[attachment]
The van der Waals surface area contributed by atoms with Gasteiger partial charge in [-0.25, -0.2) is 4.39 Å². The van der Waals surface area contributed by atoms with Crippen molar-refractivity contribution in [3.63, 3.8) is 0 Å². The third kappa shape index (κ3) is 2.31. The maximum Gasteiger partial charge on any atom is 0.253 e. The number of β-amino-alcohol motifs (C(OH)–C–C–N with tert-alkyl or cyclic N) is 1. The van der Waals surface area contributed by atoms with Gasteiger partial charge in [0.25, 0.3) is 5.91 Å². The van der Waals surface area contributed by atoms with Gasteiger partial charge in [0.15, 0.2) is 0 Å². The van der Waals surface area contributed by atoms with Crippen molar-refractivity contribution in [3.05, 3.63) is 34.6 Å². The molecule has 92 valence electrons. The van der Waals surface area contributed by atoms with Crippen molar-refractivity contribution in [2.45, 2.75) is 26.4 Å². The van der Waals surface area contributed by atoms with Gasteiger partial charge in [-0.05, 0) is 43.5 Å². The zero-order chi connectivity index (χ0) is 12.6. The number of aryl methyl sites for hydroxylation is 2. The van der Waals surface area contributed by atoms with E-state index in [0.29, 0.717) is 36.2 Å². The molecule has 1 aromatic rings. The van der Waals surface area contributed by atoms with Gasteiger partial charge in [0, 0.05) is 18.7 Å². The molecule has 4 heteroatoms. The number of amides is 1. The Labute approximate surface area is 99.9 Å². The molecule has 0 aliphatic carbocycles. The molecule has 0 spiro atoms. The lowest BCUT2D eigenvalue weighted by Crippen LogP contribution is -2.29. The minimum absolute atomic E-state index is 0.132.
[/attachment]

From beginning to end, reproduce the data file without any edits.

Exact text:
The van der Waals surface area contributed by atoms with Gasteiger partial charge in [-0.25, -0.2) is 4.39 Å². The van der Waals surface area contributed by atoms with Crippen molar-refractivity contribution in [3.63, 3.8) is 0 Å². The third kappa shape index (κ3) is 2.31. The maximum Gasteiger partial charge on any atom is 0.253 e. The number of β-amino-alcohol motifs (C(OH)–C–C–N with tert-alkyl or cyclic N) is 1. The van der Waals surface area contributed by atoms with Gasteiger partial charge in [0.25, 0.3) is 5.91 Å². The van der Waals surface area contributed by atoms with Gasteiger partial charge in [0.15, 0.2) is 0 Å². The van der Waals surface area contributed by atoms with Crippen molar-refractivity contribution in [3.05, 3.63) is 34.6 Å². The molecule has 92 valence electrons. The van der Waals surface area contributed by atoms with Crippen molar-refractivity contribution in [2.45, 2.75) is 26.4 Å². The van der Waals surface area contributed by atoms with Gasteiger partial charge in [-0.05, 0) is 43.5 Å². The zero-order chi connectivity index (χ0) is 12.6. The number of aryl methyl sites for hydroxylation is 2. The van der Waals surface area contributed by atoms with E-state index in [0.29, 0.717) is 36.2 Å². The molecule has 1 aromatic rings. The van der Waals surface area contributed by atoms with Gasteiger partial charge in [0, 0.05) is 18.7 Å². The molecule has 4 heteroatoms. The number of amides is 1. The Labute approximate surface area is 99.9 Å². The molecule has 0 aliphatic carbocycles. The molecule has 0 spiro atoms. The lowest BCUT2D eigenvalue weighted by Crippen LogP contribution is -2.29. The minimum absolute atomic E-state index is 0.132.